Business Briefs

Security cameras – When does surveillance become an invasion of privacy?

The use of closed circuit television (CCTV) and/or security cameras are useful security tools for businesses to deter unwanted behaviour and identify wrongdoers. When you’re deciding whether to install and use CCTV and/or security cameras to protect your business, you must be aware of your obligations under the Privacy Act 1993.

The Act contains 12 privacy principles around the collection, use and disclosure of personal information. Personal information must be collected and used for lawful purposes, and usually can’t be disclosed to third parties without that person’s consent. To find out more about the 12 privacy principles, go here.

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How to Recover Undisputed Debts

When the court makes a decision that an individual or business is owed a debt, it issues a judgment order telling the debtor that they must pay the creditor. However, often creditors are left wondering what happens if the debtor doesn’t pay. Find out how the court can assist you in recovering an undisputed civil debt.

Collecting civil debt

The process of collecting civil debt if the debtor doesn’t pay is called ‘civil enforcement’. A creditor can only initiate civil enforcement where a court or tribunal has ordered a debtor to pay a civil debt. The court doesn’t enforce judgement orders automatically; a creditor must select the appropriate enforcement actions and manage the process independently, or with the assistance of a lawyer. When you make an enforcement application, you can claim interest on civil debt that’s more than $3,000. If your order is more than six years old, you may need the court’s approval before taking enforcement action.

You must know a debtor’s correct address before the court can take some enforcement actions on your behalf. If you don’t have the debtor’s address, you can:

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FATCA

Many New Zealand businesses and trusts must complete registration and understand their reporting obligations.

With the United States Foreign Account Tax Compliance Act (FATCA) regime now in effect, it’s important that all New Zealand entities ensure they are aware of their obligations.

FATCA came into effect in New Zealand on 1 July 2014 – with little fanfare at the time. From 1 April 2017, however, the compliance obligations of the FATCA regime are now live. The FATCA regime classifies all entities (companies, trusts, associations and partnerships) as either a ‘financial institution’, an ‘active non-financial foreign entity’ (active NFFE) or a ‘passive non-financial foreign entity’ (passive NFFE).

The reason for FATCA

The ultimate goal of the FATCA regime is to find US offshore persons or entities who have been avoiding their US tax obligations. This is done by gathering information on any US persons or entities controlled by US persons holding accounts outside of the US.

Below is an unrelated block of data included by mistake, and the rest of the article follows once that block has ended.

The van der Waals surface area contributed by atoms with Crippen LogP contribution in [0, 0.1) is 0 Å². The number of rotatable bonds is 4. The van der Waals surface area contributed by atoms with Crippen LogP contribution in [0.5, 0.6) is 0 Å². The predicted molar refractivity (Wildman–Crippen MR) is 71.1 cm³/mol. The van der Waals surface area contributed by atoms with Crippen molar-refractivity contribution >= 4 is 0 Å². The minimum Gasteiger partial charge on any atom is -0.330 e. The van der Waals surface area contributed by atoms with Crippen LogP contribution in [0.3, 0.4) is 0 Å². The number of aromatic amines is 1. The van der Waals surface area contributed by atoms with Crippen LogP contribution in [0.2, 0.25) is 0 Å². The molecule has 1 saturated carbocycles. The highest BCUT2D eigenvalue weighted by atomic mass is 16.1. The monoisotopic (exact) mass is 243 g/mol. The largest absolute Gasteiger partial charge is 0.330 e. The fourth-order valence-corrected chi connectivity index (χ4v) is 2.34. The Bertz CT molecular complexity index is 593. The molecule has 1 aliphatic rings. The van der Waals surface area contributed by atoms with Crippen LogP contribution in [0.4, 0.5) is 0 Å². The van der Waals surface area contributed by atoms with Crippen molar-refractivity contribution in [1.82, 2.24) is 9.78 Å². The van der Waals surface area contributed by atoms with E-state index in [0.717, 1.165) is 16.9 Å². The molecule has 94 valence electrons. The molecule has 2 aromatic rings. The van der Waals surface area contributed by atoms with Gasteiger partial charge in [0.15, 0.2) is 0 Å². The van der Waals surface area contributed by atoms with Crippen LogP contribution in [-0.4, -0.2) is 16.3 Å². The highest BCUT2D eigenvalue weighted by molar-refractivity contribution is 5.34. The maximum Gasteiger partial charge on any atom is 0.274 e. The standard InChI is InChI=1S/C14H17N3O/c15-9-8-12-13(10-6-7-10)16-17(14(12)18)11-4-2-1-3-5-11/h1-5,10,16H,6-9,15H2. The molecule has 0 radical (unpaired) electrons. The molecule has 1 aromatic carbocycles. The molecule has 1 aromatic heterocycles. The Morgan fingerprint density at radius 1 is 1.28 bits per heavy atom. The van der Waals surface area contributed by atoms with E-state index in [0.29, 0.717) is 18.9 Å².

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Over the Fence

Health and safety legislation sentencings expected

There are a number of developments in health and safety expected later this year. These include the first sentencings under the new Health and Safety at Work Act 2015 that are due to be released. As well, WorkSafe is expected to launch its Health and Safety Improvement Performance Toolkit. We will continue to monitor this and update you in the next edition of Rural eSpeaking due in summer.

 

Judgements of rural interest

Farmers unsuccessful in their claim against rural contractor

In May this year the High Court released its judgement in the case of A P and A W Hughes Limited v Lyall.[1] In 2014 Allan Lyall was contracted by A P and A W Hughes Limited to harvest a pea and barley crop for silage. When the silage was opened for feeding, which was three months after harvest, it was found to be in poor condition. The farmers attempted to sue the contractor for $300,000 worth of damage to the silage crop seeking compensation for the loss of winter feed.

The High Court found that the contractor used the skills expected of a reasonably competent silage contractor to implement the fall-back option of cut rake and chop that was agreed to by the farmers at the time of harvest. Despite this, soil was still incorporated in the silage by this process resulting in a loss of silage quality. The judge found the silage was poor quality because the crop was over-matured when it was harvested and this was not the contractor’s fault; it was simply the consequence of adopting an option agreed to by the parties to address the circumstances.